Video vigilante wages war on drugs

April 28, 1991|By Randi Henderson

In sharp focus and living color, William E. Roberts Sr. captures the action of his neighborhood on videotape.

11:34 a.m. 4-14-91: A young man in a red plaid shirt walks up the alley behind the 2000 block of Walbrook Avenue. Waiting at the corner is a young man in an orange jacket who raises his hand in greeting. Red plaid shirt walks by, barely pausing as he slips his hand into orange jacket's pocket, then keeps on going.

From his back window or front step, prudently clad in a bulletproof vest, Mr. Roberts commands a video-eye view of the world around him.

4:55 p.m. 4-14-91: A young man walks up the same alley, stoops down at the corner of a building and leaves a small package on the ground. 4:59 p.m. Another young man walks by the same corner, bends down, appears to pick something up, keeps on walking.

Drug trafficking is what he says he has been witnessing for years and now records on videotape. Never a person to remain detached from the activity around him, Mr. Roberts -- former cabdriver, stevedore, bellhop, insurance salesman and perennial losing candidate for public office -- is now proud to consider himself a video vigilante.

He has plunged wholeheartedly into the drug war with a weapon whose potency, he feels, cannot be overestimated.

"They're not afraid of guns," he said of people involved in the drug trade.

"They're afraid of cameras. I can step out and point that camera at the corner and it'll clear the corner if they see me."

Standing on the white marble steps in front of the Walbrook Avenue home he has lived in since 1947, one flashing blue light above the front door, another in the window where a sign proclaiming "Stop Drugs" is displayed, Mr. Roberts puts the issue in stark us-or-them terms.

"This is Roberts' last stand," he said simply. "I've got to fight it. I'm 64 years old, this is the only home I've ever owned. Where else could I go? What else could I do?"

He added, "For me, the best defense is a good offense."

The father of seven living children, Mr. Roberts has a personal stake in the drug problem.

One of his children died of drug-related health problems several years ago and another is a drug abuser, he said.

Mr. Roberts said he first became aware of the power of a camera years ago when he was driving a cab, packing two guns and discovered that a 35mm camera around his neck had as much a deterrent effect on potential troublemakers as the firearms.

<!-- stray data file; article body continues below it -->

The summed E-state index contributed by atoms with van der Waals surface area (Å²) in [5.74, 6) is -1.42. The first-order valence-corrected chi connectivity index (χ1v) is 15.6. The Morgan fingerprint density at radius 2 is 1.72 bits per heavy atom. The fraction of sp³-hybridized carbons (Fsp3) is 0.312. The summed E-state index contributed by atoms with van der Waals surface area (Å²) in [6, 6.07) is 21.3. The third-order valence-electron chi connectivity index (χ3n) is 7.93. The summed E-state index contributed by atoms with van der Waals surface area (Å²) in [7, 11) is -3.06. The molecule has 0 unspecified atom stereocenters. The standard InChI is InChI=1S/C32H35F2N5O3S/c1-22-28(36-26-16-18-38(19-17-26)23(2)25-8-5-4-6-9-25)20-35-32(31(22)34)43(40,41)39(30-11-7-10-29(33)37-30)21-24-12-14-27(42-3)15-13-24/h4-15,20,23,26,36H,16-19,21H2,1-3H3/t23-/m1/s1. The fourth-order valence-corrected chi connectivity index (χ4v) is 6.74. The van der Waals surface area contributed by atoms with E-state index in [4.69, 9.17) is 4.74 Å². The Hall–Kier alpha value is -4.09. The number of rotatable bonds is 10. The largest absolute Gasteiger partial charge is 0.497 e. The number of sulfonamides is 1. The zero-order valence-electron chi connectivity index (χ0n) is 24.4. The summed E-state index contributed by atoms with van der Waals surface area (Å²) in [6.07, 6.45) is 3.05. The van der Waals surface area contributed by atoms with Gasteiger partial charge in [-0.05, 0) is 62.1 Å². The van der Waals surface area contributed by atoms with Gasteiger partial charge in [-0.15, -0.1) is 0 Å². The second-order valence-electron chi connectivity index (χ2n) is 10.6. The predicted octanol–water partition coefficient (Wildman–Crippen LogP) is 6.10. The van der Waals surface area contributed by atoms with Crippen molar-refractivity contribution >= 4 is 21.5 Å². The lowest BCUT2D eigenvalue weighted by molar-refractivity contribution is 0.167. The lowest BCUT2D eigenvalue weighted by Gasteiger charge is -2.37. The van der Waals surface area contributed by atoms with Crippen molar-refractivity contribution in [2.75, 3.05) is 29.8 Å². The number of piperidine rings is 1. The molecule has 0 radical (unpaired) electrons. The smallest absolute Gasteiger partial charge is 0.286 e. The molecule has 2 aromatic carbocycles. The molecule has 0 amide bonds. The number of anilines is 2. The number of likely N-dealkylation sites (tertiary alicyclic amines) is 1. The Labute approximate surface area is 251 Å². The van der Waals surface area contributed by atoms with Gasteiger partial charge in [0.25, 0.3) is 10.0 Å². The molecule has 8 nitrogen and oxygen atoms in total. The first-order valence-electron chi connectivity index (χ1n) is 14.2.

For at least two years he has been videotaping neighborhood activity, including close-ups of license plates on cars that he suspects are involved in illegal activity.

But when he tried over the past two years to interest police in his tapes, he said he was told "to get lost. I could never get an audience with anyone in authority."

Attitudes have changed considerably, he said, since early March when the videotaped beating of Rodney King by Los Angeles police officers was broadcast nationally.

Suddenly amateur videotaping acquired a new cachet and when Mr. Roberts gave a tape he made April 13 of several hours' worth of activity in his west Baltimore neighborhood to police, he found them receptive.

"It's a nice idea and it's certainly a way to get the community involved," said Capt. Barton L. Beauchamp, assistant district commander of the Western District.

"Quite frankly, it has helped. We have been able to use his information, coupled with other information, to make some significant seizures."

"With the proper foundation, conceivably material like this could be admissible as evidence," said Baltimore State's Attorney Stuart O. Simms.

Many of the scenes that Mr. Roberts taped from his back window on April 13 and 14 are suggestive of drug activity, although not conclusive. As evidence of drug-related transactions, he points to continuous back-and-forth traffic from one particular backyard and people loitering nearby in the alley until a brief encounter with the person going back and forth.

Captain Beauchamp said he has little trouble believing that the activity could be drug-related. "There is a significant amount of drug activity in that neighborhood," he said, citing cocaine and crack as the most prevalent drugs.

"On a scale of 1 to 10, with 10 the worst, I'd give it a 6.5. Two blocks down, on Pulaski and North, there was a quadruple shooting a couple weeks ago that was clearly drug-related."

Captain Beauchamp also warned that -- bulletproof vest notwithstanding -- Mr. Roberts' activities could be quite dangerous.

"Let's not mince words," Captain Beauchamp said. "He has really ticked off some people in that neighborhood that I wouldn't want mad at me." Mr. Roberts, who is now retired and working on a novel, has gained considerable prominence in the neighborhood through the years with his political campaigns.

Since 1959 he has run for City Council, City Council president, mayor, governor and House of Delegates. "He's known as an eccentric," said Captain Beauchamp, "and anyone who took him off, the community would get him if we didn't get him first."

Baltimore Sun Articles
Please note the green-lined linked article text has been applied commercially without any involvement from our newsroom editors, reporters or any other editorial staff.